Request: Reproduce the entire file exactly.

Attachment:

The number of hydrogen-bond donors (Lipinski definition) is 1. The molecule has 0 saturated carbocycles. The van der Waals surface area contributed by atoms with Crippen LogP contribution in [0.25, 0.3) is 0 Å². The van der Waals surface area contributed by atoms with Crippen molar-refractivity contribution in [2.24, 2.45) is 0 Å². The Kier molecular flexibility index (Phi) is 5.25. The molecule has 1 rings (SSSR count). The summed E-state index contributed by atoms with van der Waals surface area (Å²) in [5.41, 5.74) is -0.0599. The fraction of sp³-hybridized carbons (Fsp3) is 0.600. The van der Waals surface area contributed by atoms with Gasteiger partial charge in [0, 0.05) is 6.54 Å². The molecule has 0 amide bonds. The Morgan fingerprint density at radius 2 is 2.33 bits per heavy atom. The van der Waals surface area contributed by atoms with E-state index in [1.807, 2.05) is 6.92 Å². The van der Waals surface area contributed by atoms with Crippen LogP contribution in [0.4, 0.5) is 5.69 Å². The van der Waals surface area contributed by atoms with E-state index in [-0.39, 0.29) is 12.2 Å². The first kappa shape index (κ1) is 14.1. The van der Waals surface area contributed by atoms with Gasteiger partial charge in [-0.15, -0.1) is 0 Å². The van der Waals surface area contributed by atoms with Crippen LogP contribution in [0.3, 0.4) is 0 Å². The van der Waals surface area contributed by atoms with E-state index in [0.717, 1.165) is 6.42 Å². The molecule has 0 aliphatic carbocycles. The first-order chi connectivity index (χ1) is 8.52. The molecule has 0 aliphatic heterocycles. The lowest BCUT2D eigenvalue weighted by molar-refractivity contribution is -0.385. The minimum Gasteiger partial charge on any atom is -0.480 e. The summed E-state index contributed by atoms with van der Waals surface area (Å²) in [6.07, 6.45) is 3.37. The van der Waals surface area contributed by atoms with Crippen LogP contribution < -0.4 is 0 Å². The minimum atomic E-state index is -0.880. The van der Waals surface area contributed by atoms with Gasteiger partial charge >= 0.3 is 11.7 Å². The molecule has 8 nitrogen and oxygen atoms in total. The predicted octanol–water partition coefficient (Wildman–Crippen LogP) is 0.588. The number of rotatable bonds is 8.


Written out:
The number of hydrogen-bond donors (Lipinski definition) is 1. The molecule has 0 saturated carbocycles. The van der Waals surface area contributed by atoms with Crippen LogP contribution in [0.25, 0.3) is 0 Å². The van der Waals surface area contributed by atoms with Crippen molar-refractivity contribution in [2.24, 2.45) is 0 Å². The Kier molecular flexibility index (Phi) is 5.25. The molecule has 1 rings (SSSR count). The summed E-state index contributed by atoms with van der Waals surface area (Å²) in [5.41, 5.74) is -0.0599. The fraction of sp³-hybridized carbons (Fsp3) is 0.600. The van der Waals surface area contributed by atoms with Gasteiger partial charge in [0, 0.05) is 6.54 Å². The molecule has 0 amide bonds. The Morgan fingerprint density at radius 2 is 2.33 bits per heavy atom. The van der Waals surface area contributed by atoms with E-state index in [1.807, 2.05) is 6.92 Å². The van der Waals surface area contributed by atoms with Crippen LogP contribution in [0.4, 0.5) is 5.69 Å². The van der Waals surface area contributed by atoms with E-state index in [-0.39, 0.29) is 12.2 Å². The first kappa shape index (κ1) is 14.1. The van der Waals surface area contributed by atoms with Gasteiger partial charge in [-0.15, -0.1) is 0 Å². The van der Waals surface area contributed by atoms with Crippen LogP contribution in [0.3, 0.4) is 0 Å². The van der Waals surface area contributed by atoms with E-state index in [0.717, 1.165) is 6.42 Å². The molecule has 0 aliphatic carbocycles. The first-order chi connectivity index (χ1) is 8.52. The molecule has 0 aliphatic heterocycles. The lowest BCUT2D eigenvalue weighted by molar-refractivity contribution is -0.385. The minimum Gasteiger partial charge on any atom is -0.480 e. The summed E-state index contributed by atoms with van der Waals surface area (Å²) in [6.07, 6.45) is 3.37. The van der Waals surface area contributed by atoms with Crippen LogP contribution < -0.4 is 0 Å². The minimum atomic E-state index is -0.880. The van der Waals surface area contributed by atoms with Gasteiger partial charge >= 0.3 is 11.7 Å². The molecule has 8 nitrogen and oxygen atoms in total. The predicted octanol–water partition coefficient (Wildman–Crippen LogP) is 0.588. The number of rotatable bonds is 8.